White v. Indiana State Prison
OPINION AND ORDER: This case is DISMISSED as frivolous pursuant to 28 U.S.C. § 1915A. Signed by Judge Robert L Miller, Jr on 11/17/2016. cc: White (tc)
UNITED STATES DISTRICT COURT
NORTHERN DISTRICT OF INDIANA
SOUTH BEND DIVISION
INDIANA DEPARTMENT OF
CAUSE NO. 3:16-CV-636
OPINION AND ORDER
Jerome White, a pro se prisoner, filed an amended complaint attempting
to sue the Indiana Department of Correction for monetary damages. “A document
filed pro se is to be liberally construed, and a pro se complaint, however inartfully
pleaded, must be held to less stringent standards than formal pleadings drafted
by lawyers.” Erickson v. Pardus, 551 U.S. 89, 94 (2007) (quotation marks and
citations omitted). The court must review the merits of a prisoner complaint and
dismiss it if the action is frivolous or malicious, fails to state a claim upon which
relief may be granted, or seeks monetary relief against a defendant who is
immune from such relief. 28 U.S.C. § 1915A.
The Indiana Department of Correction is a subdivision of the State of
Indiana. The Eleventh Amendment generally precludes a citizen from suing a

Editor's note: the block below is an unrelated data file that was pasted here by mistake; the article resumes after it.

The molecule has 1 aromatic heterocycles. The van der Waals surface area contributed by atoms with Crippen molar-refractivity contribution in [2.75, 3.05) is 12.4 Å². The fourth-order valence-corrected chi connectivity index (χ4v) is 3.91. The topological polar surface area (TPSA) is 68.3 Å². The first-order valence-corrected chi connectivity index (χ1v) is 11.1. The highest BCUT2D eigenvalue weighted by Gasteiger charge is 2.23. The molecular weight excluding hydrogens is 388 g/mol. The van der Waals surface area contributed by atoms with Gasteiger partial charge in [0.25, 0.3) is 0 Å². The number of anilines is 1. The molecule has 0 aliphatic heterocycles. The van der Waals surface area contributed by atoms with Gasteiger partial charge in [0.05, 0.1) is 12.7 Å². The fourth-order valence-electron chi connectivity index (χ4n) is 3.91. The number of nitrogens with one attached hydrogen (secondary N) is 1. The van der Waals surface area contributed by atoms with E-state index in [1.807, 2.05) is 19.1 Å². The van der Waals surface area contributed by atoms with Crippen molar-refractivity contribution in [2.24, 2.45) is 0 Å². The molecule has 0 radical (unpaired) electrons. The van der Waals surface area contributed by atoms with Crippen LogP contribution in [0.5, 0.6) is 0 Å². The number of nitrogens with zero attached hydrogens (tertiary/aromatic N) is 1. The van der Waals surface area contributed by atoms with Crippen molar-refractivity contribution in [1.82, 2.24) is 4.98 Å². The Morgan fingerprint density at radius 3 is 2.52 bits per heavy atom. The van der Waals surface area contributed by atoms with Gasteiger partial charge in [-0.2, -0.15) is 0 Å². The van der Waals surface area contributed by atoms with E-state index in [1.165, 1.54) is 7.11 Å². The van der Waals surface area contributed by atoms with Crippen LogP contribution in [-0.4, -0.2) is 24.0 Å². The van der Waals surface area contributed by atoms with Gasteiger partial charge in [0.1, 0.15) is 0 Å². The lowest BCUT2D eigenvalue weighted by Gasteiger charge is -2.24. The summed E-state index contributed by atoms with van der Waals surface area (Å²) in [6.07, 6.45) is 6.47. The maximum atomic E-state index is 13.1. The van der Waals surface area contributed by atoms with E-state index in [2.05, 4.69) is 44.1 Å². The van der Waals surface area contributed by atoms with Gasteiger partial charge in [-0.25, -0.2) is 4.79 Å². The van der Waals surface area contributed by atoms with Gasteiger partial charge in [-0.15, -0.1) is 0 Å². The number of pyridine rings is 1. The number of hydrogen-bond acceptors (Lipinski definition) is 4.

state or one of its agencies or departments in federal court. Wynn v. Southward,
251 F.3d 588, 592 (7th Cir. 2001). There are three exceptions to Eleventh
Amendment immunity: (1) suits against state officials seeking prospective
equitable relief for ongoing violations of federal law are not barred by the
Eleventh Amendment; (2) individuals may sue a state directly if Congress has
abrogated the state’s immunity from suit; and (3) individuals may sue the state
if the state waived its sovereign immunity and consented to suit in federal court.
MCI Telecommunications Corp. v. Ill. Commerce Comm’n, 183 F.3d 558, 563
(7th Cir. 1999).
None of these exceptions apply in this case. First, Mr. White isn’t suing a
state official and is not seeking injunctive relief. Second, State immunity wasn’t
abrogated by the enactment of Section 1983. Joseph v. Bd. of Regents of Univ.
of Wis. Sys., 432 F.3d 746, 748 (7th Cir. 2005). Third, Indiana hasn’t consented
to this lawsuit. Therefore the Indiana Department of Correction is immune from
suit. As explained in this court’s prior order (DE 5) which screened his original
complaint, it is frivolous to sue a defendant which has immunity.
For these reasons, this case is DISMISSED as frivolous pursuant to 28
U.S.C. § 1915A.
ENTERED: November 17, 2016.
/s/ Robert L. Miller, Jr.
United States District Court
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